What is the purpose of our life? We don’t often think of that question, especially when at work. Many of us will say that it is to be happy and healthy. Others may say to have a fun time. For me, it would have to be leaving the world in a better place than when I entered it. This would be at every level from family to work to community to the world. Another related question, then, is what is the biggest problem in the world? Some may say climate change, others income inequality, yet others war and terrorism. For me though, when I think about this I think is the lack trust that pervades our culture. Continue reading “How Bankers Can Save the World (8 mins)”
China’s President Xi Jinping gave a striking defence of globalisation at Davos in January. This stands in contrast to US President Donald Trump’s attack on globalisation. I thought I’d splice President Xi’s Davos speech with Donald Trump’s key quotes on the topic to produce a remarkable conversation between the two men: Continue reading “An Imagined Conversation Between China’s Xi and Trump”
I recently came across a chap called Derek Sivers. He started a multi-million dollar business (CDBaby) and then gave it away. Now he writes, programmes and is a student of life. He’s massive reader, lives a simple life and regularly imparts his words of wisdom on his blog. He also makes lists of “do’s and don’ts”. I loved this one on how to be stop being rich. From Sivers: Continue reading “How To Stop Being Rich and Happy”
The British Empire, one of the largest in history, went through several phases. One critical phase was the American War Of Independence when the colonists in the North America broke away from the Empire in 1783. While it did stop British expansion in the west, it resulted in them focusing on the East. Eventually it lead to the British Raj in India and the next phase of the British Empire.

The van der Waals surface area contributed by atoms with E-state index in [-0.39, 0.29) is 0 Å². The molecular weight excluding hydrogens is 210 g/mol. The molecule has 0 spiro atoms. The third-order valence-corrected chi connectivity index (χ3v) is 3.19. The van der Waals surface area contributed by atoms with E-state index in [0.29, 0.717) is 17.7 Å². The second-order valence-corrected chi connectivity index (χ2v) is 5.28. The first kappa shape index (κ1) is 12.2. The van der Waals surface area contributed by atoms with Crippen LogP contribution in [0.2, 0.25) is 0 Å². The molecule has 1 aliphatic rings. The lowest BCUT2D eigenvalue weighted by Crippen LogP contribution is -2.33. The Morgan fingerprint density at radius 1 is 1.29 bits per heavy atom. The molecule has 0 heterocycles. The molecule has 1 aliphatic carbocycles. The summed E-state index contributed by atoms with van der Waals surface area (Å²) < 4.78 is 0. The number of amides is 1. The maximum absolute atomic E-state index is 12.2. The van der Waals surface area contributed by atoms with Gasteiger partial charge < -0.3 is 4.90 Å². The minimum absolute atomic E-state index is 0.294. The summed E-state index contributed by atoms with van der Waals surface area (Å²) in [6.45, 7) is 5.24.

I gave the speech below at a central bank conference on 24th November in Asia.
De-globalisation is not the dominant theme
De-globalisation is the word of the year thanks to the victories of the Brexit vote camp and Donald Trump. It is a convenient catch-all term, but I think it can obscure more than it reveals. For example, it does capture the campaign messages of many elections in the West, yet it fails to capture the mood in Asia. Countries like China, India and Japan are still eager to participate in free trade agreements, but have still experienced a shift away from its earlier political order. I think rather than de-globalisation, the more appropriate narrative is re-establishing trust in government. This provides a better way of preparing for investing in 2017 and beyond. Let me explain. Continue reading “Understanding the New World Of Politics (8 mins)”
One of the challenges of understanding the consequences of Brexit is the apparent lack of precedent for such an event. But this pre-supposes that only the recent past is relevant. If instead we use the full sweep of history, then we can find the obvious precedent of the English Reformation that started in 1534. King Henry VIII passed the Acts of Supremacy making him “supreme head in earth of the Church of England” and repealing any “usage, custom, foreign laws, foreign authority”. The foreign authority, of course, was the Pope and the Roman Catholic Church. At the time, Continue reading “It’s Not the First Brexit, Just Ask Henry VIII”
In economic circles (and even outside), many look down on Japan, whether it is because of the “lost decade” after the 1980s bubble burst, an ageing population or its apparent lack of appetite for radical change. But such superficial ideas mask much that is impressive about Japan. Here’s five lesser known areas where Japan leads the world: Continue reading “5 Areas Japan Leads the World (2 mins)”
I travel a lot and so often compare prices of the same items to see which country is the cheapest. This is especially the case with expensive small devices like I-Phones, but I’m never quite sure whether I have got the best deal.